11

I need to do a RegExp pattern test on a certain bit of user input. This is the pattern I need to test the value against.

^([a-z]{2,3})\-([a-z][a-z]*[0-9]*)\-(\d+)$

An example match would be: na-examplename-01

The shell I have available is BusyBox a.k.a ash, so I don't have full bash functionality.

What are my options for RegExp pattern tests when using BusyBox?

Note: I cannot use expr, as it is not available in my install.

I have the following functions available:

arp, ash, awk, basename, bash, bunzip2, bzcat, bzip2, cat, chmod,
chown, chvt, clear, cp, crond, crontab, cryptpw, cut, date, dd,
deallocvt, df, dirname, dmesg, dnsdomainname, dos2unix, du, egrep,
eject, env, fbset, fgconsole, fgrep, find, findfs, flock, free, fstrim,
ftpget, ftpput, fuser, getopt, grep, groups, gunzip, gzip, head,
hostname, httpd, hwclock, id, ifconfig, ifdown, ifplugd, ifup, install,
ionice, iostat, ip, kill, killall, killall5, less, ln, loadkmap,
logger, login, ls, lsof, md5sum, mkdir, mkdosfs, mkfifo, mkfs.vfat,
mknod, mkpasswd, mkswap, mktemp, more, mount, mountpoint, mpstat, mv,
nbd-client, nc, netstat, nice, nohup, nslookup, ntpd, od, pgrep, pidof,
ping, ping6, pmap, printenv, ps, pstree, pwd, pwdx, rdate, readlink,
realpath, renice, reset, rm, rmdir, route, sed, seq, setconsole,
setserial, sh, sleep, smemcap, sort, stat, su, switch_root, sync,
sysctl, tail, tar, tee, telnet, time, top, touch, tr, traceroute,
traceroute6, true, ttysize, umount, uname, uniq, unix2dos, unxz,
uptime, usleep, vconfig, vi, watch, wc, wget, which, whoami, whois,
xargs, xz, xzcat, zcat
9
  • Do you need to extract those 3 groups or just check that the pattern matches? May 18, 2015 at 11:30
  • Just that the given input matches the format the RegExp pattern is May 18, 2015 at 11:32
  • Yes, but what exactly is that format? Are the parentheses capture groups or are they part of the pattern? It looks like you want to match 2 or 3 lower case letters, followed by a -, then 2 or more lower case letters followed by 0 or more numbers, a - and one or more numbers until the end of the line. Is that what you need?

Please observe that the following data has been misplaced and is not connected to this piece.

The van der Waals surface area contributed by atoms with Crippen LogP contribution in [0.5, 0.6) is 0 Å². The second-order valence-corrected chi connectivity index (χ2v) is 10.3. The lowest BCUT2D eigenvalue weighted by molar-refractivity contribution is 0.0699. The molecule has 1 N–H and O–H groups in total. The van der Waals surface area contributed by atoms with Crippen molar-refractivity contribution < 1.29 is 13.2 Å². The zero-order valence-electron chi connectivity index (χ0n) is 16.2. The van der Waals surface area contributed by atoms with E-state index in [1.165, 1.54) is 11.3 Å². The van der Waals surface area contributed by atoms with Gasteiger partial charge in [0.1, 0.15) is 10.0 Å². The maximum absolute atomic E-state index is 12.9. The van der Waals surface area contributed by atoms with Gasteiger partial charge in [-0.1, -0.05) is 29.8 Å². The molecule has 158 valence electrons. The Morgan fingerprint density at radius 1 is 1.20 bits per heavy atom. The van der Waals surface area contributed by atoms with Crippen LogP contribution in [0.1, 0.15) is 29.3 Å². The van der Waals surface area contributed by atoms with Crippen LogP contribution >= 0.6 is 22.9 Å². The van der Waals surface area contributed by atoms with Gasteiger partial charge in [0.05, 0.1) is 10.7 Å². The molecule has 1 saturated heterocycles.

– terdon
    May 18, 2015 at 11:34
  • Sorry. I've added an example of what the pattern would/should match. The hyphens are part of the pattern. Your break down of the pattern is correct. May 18, 2015 at 11:36
  • 1
    @James [a-z][a-z]* is the same as [a-z]+
    – K1773R
    May 18, 2015 at 12:02

3 Answers 3

11

You have three tools that can do regular expressions. These all assume that $in contains na-examplename-01.

  1. grep

    $ printf "%s\n" "$in" | ./grep -E '^[a-z]{2,3}-[a-z]+[0-9]*-[0-9]+$'
    na-examplename-01
    
  2. sed

    $ printf "%s\n" "$in" | ./sed -n '/^[a-z]\{2,3\}-[a-z]\+[0-9]*-[0-9]\+$/p'
    na-examplename-01
    
  3. awk

    $ printf "%s\n" "$in" | ./awk '/^[a-z]{2,3}-[a-z]+[0-9]*-[0-9]+$/'
    na-examplename-01
    

Note that those match on each line inside $in as opposed to the content of $in as a whole. For instance, they would match on the second and third line of a $in defined as

in='whatever
xx-a-1
yy-b-2'

As Stéphane pointed out in his answer, it's a good idea to prepend these commands with LC_ALL=C to ensure that your locale does not confuse the character ranges.

1
  • Just for completeness, he actually has more than three tools than can do things with regexes; you've just given the most applicable ones. (vi, less and more can all handle regexes also.)
    – Wildcard
    Dec 2, 2016 at 20:51
5

awk sounds like a good candidate:

input='whatever
even spaces
and newlines
xxx-blah12-0' # should not match

input='na-examplename-01' # should match

if
  LC_ALL=C awk '
    BEGIN{
      exit(!(ARGV[1] ~ /^[a-z]{2,3}-[a-z]+[0-9]*-[0-9]+$/))
    }' "$input"
then
  echo it matches
else
  echo >&2 it does not match
fi
1
  • Good point about the locale with LC_ALL=C May 18, 2015 at 11:44
4

You could use grep in extended regex mode like this:

echo na-examplename-01 | grep -E '^[a-z]{2,3}-[a-z]+[0-9]*-[0-9]+$'

You should use the interval parameter to make this more easy to read. [a-z][a-z]|[a-z][a-z][a-z] would be [a-z]{2,3}.

[a-z]+ is the same as [a-z][a-z]*

For the grep snytax, take a look at https://www.gnu.org/software/findutils/manual/html_node/find_html/grep-regular-expression-syntax.html

2
  • or grep -xE '[a-z]{2,3}-[a-z]+[0-9]*-[0-9]+' May 18, 2015 at 11:55
  • @StéphaneChazelas good one ;)
    – K1773R
    May 18, 2015 at 11:56

You must log in to answer this question.

Not the answer you're looking for? Browse other questions tagged .